McALLEN — The longest visit to a University of Texas campus so far by Chancellor James Milliken and wife Nana Smith culminated last Thursday after two full days at UT Rio Grande Valley. And aside from student and faculty introductions, area legislators also got a chance to meet new UT leader.
“I spent about an hour with Chancellor Milliken and he has a very impressive resume and experience in higher education,” said state Sen. Juan “Chuy” Hinojosa, D- McAllen. “He is also well versed in the relationship between the legislation and higher education.”
The visit was part of Milliken’s tour of all 14 UT institutions, which he hopes to finalize by the end of November.
Part of the familiarization process involved meeting students, faculty and administrators at UTRGV, as well as Valley legislators and city leaders; anybody with a grasp of what the regional opportunities and needs are.
City of McAllen Judge and UT Regent Ernest Aliseda said these campus visits are incredibly important due to all 14 institutions being very different.
“I think it’s important to have a sense of the different universities and health-science centers within the system,” Aliseda said. “Our area, I tend to believe, is very unique. We have a campus that expands from Edinburg all the way to (South Padre) Island, and in that sense it’s pretty unique.”
UTRGV’s is not only the newest university in the system but it also covers three counties — Hidalgo, Cameron and Starr — all along the Texas-Mexico border and all catering to a culturally different population than that of the state capital or other regions.
Legislators from all throughout the Valley work together to advocate for the region’s needs and higher education remains one of the top priorities.
“We have very strong community leaders,” Aliseda said. “It is important for him to realize who the leaders are in each of the different communities that make up the Valley … he needs to have those relationships with those people. It’s very important.”
During an interview Wednesday, Milliken echoed this sentiment and said a big part of his job is maintaining those relationships and creating them where there are none.
“My goal is to continue to demonstrate that the University of Texas System, this campus, and the other 13 are meeting their expectations, are delivering on the promise we made to the people of Texas,” Milliken said. “And you can only do that if you have relationships with the political leadership.”
In the case of UTRGV, which has only been up and running for three years after the dissolution of UT Pan American and UT Brownsville, the way to demonstrate its impact relies heavily in making its potential clear to stakeholders, Milliken said.
The main reason why the UTRGV was created was to have access to state funding and to create a School of Medicine. This creates access to healthcare, medical careers and research, which Milliken acknowledged as a great part of this potential.
Hinojosa said that during their meeting they went over some of the challenges faced by higher education in the Valley and statewide, including decreased funding. The chancellor was very receptive, he said, to the resources that could be leveraged to gain resources.
“One of the things he pointed out was that we have the youngest population in the state of Texas and probably in the country,” Hinojosa said. “It’s a great human resource, so its about finding ways to provide them the opportunity and the means for them to get educated.”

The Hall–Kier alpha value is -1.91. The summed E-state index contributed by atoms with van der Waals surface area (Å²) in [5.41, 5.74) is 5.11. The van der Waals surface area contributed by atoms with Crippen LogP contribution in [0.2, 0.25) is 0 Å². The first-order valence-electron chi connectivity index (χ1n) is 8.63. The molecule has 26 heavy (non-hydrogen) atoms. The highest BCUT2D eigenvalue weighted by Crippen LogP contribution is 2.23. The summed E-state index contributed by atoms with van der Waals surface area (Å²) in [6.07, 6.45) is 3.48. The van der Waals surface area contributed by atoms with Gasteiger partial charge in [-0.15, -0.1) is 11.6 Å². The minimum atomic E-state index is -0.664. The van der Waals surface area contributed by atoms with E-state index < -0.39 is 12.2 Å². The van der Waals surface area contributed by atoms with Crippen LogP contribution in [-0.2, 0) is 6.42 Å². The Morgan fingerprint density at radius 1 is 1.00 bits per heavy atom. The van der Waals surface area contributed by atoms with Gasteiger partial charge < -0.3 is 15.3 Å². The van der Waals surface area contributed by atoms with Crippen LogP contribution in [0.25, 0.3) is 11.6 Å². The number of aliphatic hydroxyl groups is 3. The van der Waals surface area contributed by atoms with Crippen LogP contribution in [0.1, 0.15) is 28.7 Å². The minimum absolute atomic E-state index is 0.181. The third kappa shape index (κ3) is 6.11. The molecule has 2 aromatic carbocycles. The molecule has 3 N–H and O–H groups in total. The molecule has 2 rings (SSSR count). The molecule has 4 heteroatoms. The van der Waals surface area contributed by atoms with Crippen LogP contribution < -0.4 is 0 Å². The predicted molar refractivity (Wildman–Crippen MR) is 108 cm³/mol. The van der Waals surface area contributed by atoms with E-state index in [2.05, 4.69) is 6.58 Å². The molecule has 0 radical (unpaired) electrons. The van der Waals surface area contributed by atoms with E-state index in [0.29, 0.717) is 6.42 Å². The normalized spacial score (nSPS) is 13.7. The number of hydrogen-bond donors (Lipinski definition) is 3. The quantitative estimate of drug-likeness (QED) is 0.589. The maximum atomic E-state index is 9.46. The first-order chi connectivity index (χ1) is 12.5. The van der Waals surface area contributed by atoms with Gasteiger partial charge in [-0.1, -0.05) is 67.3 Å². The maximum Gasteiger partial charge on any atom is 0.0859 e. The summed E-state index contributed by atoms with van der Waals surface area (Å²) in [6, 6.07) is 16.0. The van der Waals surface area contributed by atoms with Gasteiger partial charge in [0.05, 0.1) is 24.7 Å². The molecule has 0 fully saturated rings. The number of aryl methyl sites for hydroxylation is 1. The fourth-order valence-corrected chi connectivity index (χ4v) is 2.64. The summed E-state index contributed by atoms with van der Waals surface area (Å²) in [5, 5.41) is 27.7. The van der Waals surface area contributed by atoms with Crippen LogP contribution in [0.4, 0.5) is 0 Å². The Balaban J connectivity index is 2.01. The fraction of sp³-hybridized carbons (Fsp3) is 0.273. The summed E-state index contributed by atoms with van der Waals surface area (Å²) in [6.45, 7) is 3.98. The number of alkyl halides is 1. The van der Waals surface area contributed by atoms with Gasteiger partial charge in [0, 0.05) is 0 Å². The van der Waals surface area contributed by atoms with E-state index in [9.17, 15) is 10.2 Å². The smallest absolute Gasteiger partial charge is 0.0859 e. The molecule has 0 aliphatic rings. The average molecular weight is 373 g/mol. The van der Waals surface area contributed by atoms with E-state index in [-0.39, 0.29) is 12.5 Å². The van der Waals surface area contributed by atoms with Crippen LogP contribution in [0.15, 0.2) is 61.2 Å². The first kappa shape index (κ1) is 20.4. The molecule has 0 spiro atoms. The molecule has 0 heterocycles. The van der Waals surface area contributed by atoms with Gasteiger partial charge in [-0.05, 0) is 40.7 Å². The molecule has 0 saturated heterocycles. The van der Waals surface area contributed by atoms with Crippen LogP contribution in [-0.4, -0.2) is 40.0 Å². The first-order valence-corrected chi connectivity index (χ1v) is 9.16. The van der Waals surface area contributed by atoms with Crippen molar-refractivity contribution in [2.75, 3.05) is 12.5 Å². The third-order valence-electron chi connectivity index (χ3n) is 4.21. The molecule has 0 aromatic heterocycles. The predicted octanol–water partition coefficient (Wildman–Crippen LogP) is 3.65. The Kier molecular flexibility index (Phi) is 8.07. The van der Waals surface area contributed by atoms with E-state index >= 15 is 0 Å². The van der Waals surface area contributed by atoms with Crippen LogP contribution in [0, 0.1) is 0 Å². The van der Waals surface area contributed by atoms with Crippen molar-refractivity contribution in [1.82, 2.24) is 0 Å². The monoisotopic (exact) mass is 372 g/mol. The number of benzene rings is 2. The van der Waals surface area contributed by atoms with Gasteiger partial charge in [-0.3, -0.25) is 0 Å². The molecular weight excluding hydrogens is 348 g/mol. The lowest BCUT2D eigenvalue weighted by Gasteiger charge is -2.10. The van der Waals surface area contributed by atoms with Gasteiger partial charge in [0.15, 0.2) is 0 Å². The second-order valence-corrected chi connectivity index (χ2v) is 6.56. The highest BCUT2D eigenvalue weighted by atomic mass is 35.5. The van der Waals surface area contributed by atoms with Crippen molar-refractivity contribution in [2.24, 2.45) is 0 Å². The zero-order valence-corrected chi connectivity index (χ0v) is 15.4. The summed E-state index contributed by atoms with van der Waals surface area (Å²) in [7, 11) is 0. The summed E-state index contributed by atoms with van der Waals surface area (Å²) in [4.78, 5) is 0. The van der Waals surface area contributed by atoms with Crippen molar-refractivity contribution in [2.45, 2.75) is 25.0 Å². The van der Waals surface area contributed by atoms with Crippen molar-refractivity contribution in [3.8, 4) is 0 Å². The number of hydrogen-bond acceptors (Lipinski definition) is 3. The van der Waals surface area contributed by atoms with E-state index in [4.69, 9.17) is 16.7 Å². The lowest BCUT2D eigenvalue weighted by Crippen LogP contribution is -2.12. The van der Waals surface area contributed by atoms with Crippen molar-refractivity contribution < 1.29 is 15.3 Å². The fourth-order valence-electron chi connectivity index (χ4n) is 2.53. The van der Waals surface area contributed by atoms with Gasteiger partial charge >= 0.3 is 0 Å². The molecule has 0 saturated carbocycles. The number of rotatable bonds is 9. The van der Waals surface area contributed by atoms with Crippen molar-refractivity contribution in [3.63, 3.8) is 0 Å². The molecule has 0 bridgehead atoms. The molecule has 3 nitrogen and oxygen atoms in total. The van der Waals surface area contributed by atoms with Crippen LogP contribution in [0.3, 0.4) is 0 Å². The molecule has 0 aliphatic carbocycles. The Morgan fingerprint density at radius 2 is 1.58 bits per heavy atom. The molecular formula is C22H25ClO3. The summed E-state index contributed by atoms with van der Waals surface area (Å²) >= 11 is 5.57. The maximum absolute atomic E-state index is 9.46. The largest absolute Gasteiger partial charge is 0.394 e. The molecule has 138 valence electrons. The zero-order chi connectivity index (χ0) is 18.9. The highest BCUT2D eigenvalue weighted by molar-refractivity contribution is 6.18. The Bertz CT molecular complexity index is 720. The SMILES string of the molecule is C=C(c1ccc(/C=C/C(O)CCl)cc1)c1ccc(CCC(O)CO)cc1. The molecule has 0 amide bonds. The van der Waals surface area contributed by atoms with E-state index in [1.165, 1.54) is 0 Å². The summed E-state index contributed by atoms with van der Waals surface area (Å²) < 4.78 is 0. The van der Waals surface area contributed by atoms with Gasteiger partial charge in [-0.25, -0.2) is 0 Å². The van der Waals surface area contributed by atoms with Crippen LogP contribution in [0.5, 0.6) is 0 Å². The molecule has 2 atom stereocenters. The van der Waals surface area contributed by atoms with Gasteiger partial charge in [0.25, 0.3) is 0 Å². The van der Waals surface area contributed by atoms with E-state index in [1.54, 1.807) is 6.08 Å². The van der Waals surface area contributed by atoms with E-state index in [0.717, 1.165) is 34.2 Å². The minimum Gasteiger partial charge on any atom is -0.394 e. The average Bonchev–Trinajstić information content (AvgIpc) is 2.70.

State Sen. Eddie Lucio Jr., D-Brownsville, also had the opportunity to meet with the chancellor and said they discussed a wide array of topics, from the beginning of the Valley becoming a part of the UT System family in the late 1080s, early 1990s, to the evolution of the UT System institutions leading to UTRGV.
“We are blessed, to say the least, to be part of two systems, UT System and Texas A&M,” Lucio said. “I spoke about my relationship with Dr. Bailey and how I am thankful we have a leader that was prepared to really take the reins of leadership down here and really move the university in the right direction. Which he has.”
Lucio said this compliments the drive of the current delegation, which Lucio described as the strongest one he has worked with since 1987.
He said the entire Valley delegation has worked together to represent the Rio Grande Valley as a family and bring in the resources necessary to operate the still infant university.
“What we are looking for is making sure that we have the resources and funds to be able to operate a world-class university,” Lucio said. “It’s a great university, I told him, in its infancy. But I think we have the manpower and the woman-power locally to make it happen, and a lot of young people who want to get a first-class education that will because we are part of the huge UT System now.”
Both Hinojosa and Lucio said the plan is to stay in close contact with the chancellor in hopes to represent the needs of the regional institution at their best.
Previous chancellors including Milliken’s most recent predecessors, William McRaven and Francisco Cigarroa, were close to the Valley before and after the transition to UTRGV. And the two senators said they got the sense that this relationship will be a positive one as well.
“He asked if there was one thing I could offer him as advice, what would that be,” Lucio said. “And I told him what my dad had told me in 1970 when I ran for office the first time … he told me, ‘Remember son, people don’t care how much you know. They want to know how much you care.’… He was kind of moved. I was impressed by the way he reacted in a very humble way.”
This article was modified to reflect that UT Regent Ernie Aliseda is also a City of McAllen Judge.